By the time you are reading this guidance, your business has likely been operating under a shelter in place order or perhaps even a governmental quarantine in response to the Coronavirus pandemic, and your staff has been operating remotely for an extended period. While it may be too soon to fully assess whether remote access and teleworking is functioning optimally for your business, it is not too soon to ensure that the process of remote access and telework is being undertaken on the enterprise level in a safe and diligent fashion. Indeed, this is a responsibility that should be addressed from the Board of Directors and C-suite level down to the factory floor.
While the topic of remote access and its impact on cybersecurity could fill up volumes, there are two aspects of remote access and telework that businesses of all sizes need to acknowledge and address immediately. First, while remote access and telework were on the rise before the Coronavirus Pandemic, they are now most assuredly an integral part of your business for the foreseeable future. Your customers and staff expect you to be able to keep your business open through remote operations, and the harsh reality is that businesses that cannot operate remotely in some capacity have less chance of success during periods of shelter in place orders, governmental quarantines and social distancing.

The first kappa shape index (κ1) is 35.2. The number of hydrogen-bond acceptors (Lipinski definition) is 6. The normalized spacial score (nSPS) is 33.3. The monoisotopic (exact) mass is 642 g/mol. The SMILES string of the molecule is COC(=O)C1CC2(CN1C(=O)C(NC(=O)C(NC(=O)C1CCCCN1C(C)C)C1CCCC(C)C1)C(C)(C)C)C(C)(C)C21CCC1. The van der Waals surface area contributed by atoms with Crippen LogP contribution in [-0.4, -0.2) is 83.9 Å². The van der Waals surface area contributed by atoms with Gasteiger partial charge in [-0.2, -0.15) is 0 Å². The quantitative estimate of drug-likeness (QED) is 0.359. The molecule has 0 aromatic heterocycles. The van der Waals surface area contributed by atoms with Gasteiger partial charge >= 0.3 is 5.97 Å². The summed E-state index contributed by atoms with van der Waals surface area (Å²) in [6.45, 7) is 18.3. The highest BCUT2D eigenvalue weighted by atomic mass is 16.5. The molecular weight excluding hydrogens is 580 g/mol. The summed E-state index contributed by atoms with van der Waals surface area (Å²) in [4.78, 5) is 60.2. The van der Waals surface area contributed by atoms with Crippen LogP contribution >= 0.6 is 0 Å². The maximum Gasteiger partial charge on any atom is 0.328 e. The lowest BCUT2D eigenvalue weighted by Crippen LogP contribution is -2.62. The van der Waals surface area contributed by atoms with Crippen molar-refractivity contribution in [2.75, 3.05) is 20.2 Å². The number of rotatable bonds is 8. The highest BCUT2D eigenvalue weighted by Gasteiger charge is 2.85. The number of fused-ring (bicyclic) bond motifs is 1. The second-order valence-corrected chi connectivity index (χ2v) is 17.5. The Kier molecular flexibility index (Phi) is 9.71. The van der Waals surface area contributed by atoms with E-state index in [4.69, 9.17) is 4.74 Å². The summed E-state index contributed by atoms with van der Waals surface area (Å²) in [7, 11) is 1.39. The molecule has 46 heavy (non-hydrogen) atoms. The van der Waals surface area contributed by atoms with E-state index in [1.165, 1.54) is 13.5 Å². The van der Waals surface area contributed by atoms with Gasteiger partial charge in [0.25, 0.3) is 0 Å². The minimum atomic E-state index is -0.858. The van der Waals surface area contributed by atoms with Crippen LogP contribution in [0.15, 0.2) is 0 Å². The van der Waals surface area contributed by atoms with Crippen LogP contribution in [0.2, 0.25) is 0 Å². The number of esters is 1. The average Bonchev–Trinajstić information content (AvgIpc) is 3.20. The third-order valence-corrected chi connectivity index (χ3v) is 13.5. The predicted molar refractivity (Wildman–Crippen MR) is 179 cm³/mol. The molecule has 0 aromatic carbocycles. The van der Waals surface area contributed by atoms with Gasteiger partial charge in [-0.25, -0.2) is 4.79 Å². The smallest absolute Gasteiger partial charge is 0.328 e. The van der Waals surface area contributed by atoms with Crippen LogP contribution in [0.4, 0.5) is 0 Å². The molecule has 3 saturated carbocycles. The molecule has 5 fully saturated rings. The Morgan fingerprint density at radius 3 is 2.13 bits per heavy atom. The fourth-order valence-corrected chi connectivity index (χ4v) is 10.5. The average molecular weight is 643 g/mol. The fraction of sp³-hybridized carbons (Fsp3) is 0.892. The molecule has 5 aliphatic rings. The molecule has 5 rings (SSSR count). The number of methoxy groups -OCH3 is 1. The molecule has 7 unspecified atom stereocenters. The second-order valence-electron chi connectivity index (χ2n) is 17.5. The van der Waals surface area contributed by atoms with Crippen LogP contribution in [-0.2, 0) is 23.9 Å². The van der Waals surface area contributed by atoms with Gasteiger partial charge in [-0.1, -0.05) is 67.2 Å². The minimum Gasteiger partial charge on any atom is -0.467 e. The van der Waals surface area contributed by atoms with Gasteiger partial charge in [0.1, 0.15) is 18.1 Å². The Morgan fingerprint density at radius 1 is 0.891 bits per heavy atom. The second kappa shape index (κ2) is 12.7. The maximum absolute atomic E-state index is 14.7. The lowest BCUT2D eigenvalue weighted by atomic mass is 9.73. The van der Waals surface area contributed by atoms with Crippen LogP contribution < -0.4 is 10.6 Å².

Second, with more staff utilizing remote access and telework during the pandemic, the likelihood of your business’s information technology and the data stored thereon being exposed through cyber-breaches and attacks has grown exponentially. There are countless articles explaining the inherent dangers of remote access and telework, but the theme that permeates them all is that working remotely comes with its own set of dangers and that hackers and cybercriminals who have already been relentlessly attacking businesses through email and phishing scams, DDoS attacks, ransomware and social engineering, have already increased their attacks on businesses using remote access. Simple changes in your staff’s routines caused by new procedures can throw them off balance and create an opportunity for a hacker to exploit.